Olivia Wilde, Florence Pugh 'Screaming Match' Rattled 'Don't Worry Darling' Set: Report

The movie was about 75% of the way through filming when the argument between actor Pugh and actor-director Wilde allegedly took place.

Actor and director Olivia Wilde’s latest film, “Don’t Worry Darling,” was reportedly plagued with a “blowout argument” on the set.

Actor Florence Pugh was allegedly not happy with Wilde, who stars as Bunny in her own film, for reportedly disappearing from the set with her now-partner, Harry Styles, a source familiar with events on the set told Vulture on Friday.

The habit was reportedly enough to spark a “screaming match” between Pugh and Wilde in January 2021, the news site reported.

The movie was about 75% of the way through filming when the argument between Pugh and Wilde allegedly took place.

The lead-up to the release of “Don’t Worry Darling” on Friday has been embroiled in drama.

This includes, but isn’t limited to, the debunked “spitgate” scandal between actors Harry Styles and Chris Pine, Wilde’s remarks that she fired Shia LaBeouf for allegedly having “combative energy,” Pugh’s lack of promotion work for the movie and Wilde’s ex Jason Sudeikis serving her legal papers during a presentation about the film.

The source also detailed to Vulture that “the acrimony [between Pugh and Wilde] allegedly reached all the way to the top of the studio totem pole after production wrapped.”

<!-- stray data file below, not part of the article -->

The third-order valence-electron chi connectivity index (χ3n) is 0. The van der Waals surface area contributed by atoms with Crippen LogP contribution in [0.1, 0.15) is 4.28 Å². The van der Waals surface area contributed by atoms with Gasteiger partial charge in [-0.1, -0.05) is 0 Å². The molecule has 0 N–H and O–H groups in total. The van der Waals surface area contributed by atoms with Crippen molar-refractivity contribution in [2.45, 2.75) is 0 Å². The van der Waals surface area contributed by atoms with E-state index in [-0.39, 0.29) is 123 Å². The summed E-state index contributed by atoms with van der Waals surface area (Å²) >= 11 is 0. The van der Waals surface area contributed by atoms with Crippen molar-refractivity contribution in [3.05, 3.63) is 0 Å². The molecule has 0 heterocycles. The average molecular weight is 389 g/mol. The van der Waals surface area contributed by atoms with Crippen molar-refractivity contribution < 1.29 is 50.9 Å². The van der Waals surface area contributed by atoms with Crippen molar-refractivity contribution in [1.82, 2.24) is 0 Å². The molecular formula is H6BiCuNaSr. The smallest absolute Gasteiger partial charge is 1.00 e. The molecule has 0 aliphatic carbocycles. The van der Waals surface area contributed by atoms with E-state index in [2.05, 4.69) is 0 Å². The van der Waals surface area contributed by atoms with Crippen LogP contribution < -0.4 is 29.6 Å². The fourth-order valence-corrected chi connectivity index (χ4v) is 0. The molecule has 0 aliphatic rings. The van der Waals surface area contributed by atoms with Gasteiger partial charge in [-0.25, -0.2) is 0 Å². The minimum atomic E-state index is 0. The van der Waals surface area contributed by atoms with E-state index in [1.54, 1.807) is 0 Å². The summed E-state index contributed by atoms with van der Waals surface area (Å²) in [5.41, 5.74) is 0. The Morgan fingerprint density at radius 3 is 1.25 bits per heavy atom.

Former Warner Bros. chairman Toby Emmerich was “forced to play referee in a ‘long negotiation process’” that aimed to keep Pugh promoting the movie “in any way.”

An executive told Vulture that Warner Bros. hasn’t been happy with her “Don’t Worry Darling” promo efforts.

“Olivia is either a mad genius who figured out a way to make people more aware of the movie in a way that just drives up the box office,” a different source told Vulture, “or she doesn’t have any self-awareness that she is fucking up her movie.”

Warner Bros., in a statement to Vulture, responded to the report by praising Wilde and claiming that “any suggestion of conflict between the studio and [Wilde] is simply not true.”

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